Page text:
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January, 2017 >>

Role of clinical skill centre in undergraduate medical education: Initial experience at Rehman Medical College Peshawar

Zainab Shafiq, Tariq Saeed Mufti, Iftikhar Qayum  ( Rehman Medical College, Peshawar, KP, Pakistan. )


Objective: To assess the performance of students on clinical skill factors and to measure the satisfaction level of students related to the training.

Methods: The descriptive study was conducted at Rehman Medical College, Peshawar, Pakistan, from August 1 to September 15, 2013, and comprised all third-year medical students who had undergone clinical skill training. Their performance was evaluated through end-of-module objective structured clinical examination. Students' feedback measuring satisfaction on a five-point Likert scale was obtained on a designed validated tool. Monitoring of the clinical skills centre training programme was done by the quality enhancement cell at the college. SPSS 16 was used for statistical analysis.

Results: Of the 98 students who took the examinations, 94(96%) cleared generic stations and 70(72%) to 96(98%) discipline-based stations. Overall, 94(96%) cleared the first objective structured clinical examination, ranging from 83(84.6%) for Persian language conversation training to 98(100%) for general physical examination. In the second examination, 90(92%) students passed; ranging from 72(73%) for Gynaecology to 97(98.7%) each for Surgery and Ear, Nose and Throat. There was no significant difference between mean results of the two exams (p>0.05).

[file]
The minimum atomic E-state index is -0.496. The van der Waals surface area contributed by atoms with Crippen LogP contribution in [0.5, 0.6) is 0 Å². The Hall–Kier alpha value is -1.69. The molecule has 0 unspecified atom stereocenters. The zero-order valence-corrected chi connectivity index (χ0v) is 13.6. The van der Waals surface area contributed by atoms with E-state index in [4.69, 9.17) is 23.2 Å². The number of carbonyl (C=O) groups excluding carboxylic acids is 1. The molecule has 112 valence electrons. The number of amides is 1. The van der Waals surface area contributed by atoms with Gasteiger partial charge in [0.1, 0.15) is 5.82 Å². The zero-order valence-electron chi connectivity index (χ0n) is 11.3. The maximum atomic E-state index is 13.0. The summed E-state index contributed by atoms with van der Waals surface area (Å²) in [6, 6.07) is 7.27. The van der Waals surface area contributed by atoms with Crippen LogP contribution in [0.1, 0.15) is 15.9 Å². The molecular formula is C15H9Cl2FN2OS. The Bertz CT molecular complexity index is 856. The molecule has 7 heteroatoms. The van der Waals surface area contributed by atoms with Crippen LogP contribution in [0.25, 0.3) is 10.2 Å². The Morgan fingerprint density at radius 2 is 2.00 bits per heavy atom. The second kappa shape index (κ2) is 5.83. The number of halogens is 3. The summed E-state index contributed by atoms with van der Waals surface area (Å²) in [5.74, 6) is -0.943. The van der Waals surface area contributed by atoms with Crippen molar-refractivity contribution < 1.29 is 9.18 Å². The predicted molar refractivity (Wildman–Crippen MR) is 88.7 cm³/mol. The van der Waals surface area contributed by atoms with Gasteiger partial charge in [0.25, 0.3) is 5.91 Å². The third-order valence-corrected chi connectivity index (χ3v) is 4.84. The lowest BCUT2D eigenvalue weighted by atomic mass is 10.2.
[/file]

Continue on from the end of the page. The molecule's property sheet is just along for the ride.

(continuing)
Conclusion: Clinical skills training achieved the desired objectives and outcomes. However, continuing studies need to be done to establish reliability of the programme.

Keywords: Clinical skills, Clinical competence, Undergraduate medical education, Educational measurement, Manikins, Patient simulation. (JPMA 67: 73; 2017)



The undergraduate medical students training of MBBS programme in Pakistan is, by and large, following the traditional system of five-year training where the students generally start clinical training on the opportunity-based patient encounters immediately after basic sciences course without having any simulation-based training. This may lead to suboptimal patient-doctor communication skill acquisition by novice students. Today's medical students and graduate doctors have significant deficits in their clinical skills. The actual bedside teaching has declined from 75% in 1960s to less than 20% today due to lack of patient encounter facility and the informed consent.1

To overcome this problem, clinical skills labs (CSLs) were developed globally and considered an appropriate setting by providing medical students an intermediate medium of training in clinical skills prior to actual patient encounter.2-4

The first CSL was established at Limburg University, Maastricht, the Netherlands, in 1976.5 Currently, CSLs are established in several innovative medical schools in the United Kingdom (UK), including the Universities of Leeds, Dundee, Dublin, Southampton, Liverpool and the Imperial College.6,7 In 1994, Virginia School of Medicine (United States) started clinical skills centre(CSC) based on simulated or standardised patients for instructional and assessment exercises. 8

Liaquat National Hospital (LNH) was the first in Pakistan to develop a well-equipped CSL in 1996.9 The lab offers certified training courses in life-saving techniques, e.g. basic life support (BLS) and advanced airway management. Since then a few other undergraduate institutions claim to have a CSC/CSL of some note. 

The Rehman Medical College (RMC) was established in 2010. A CSC was established in December 2012 with the aim of imparting competence in clinical skills through simulations and simulated patients to medical students prior to their real patient contact.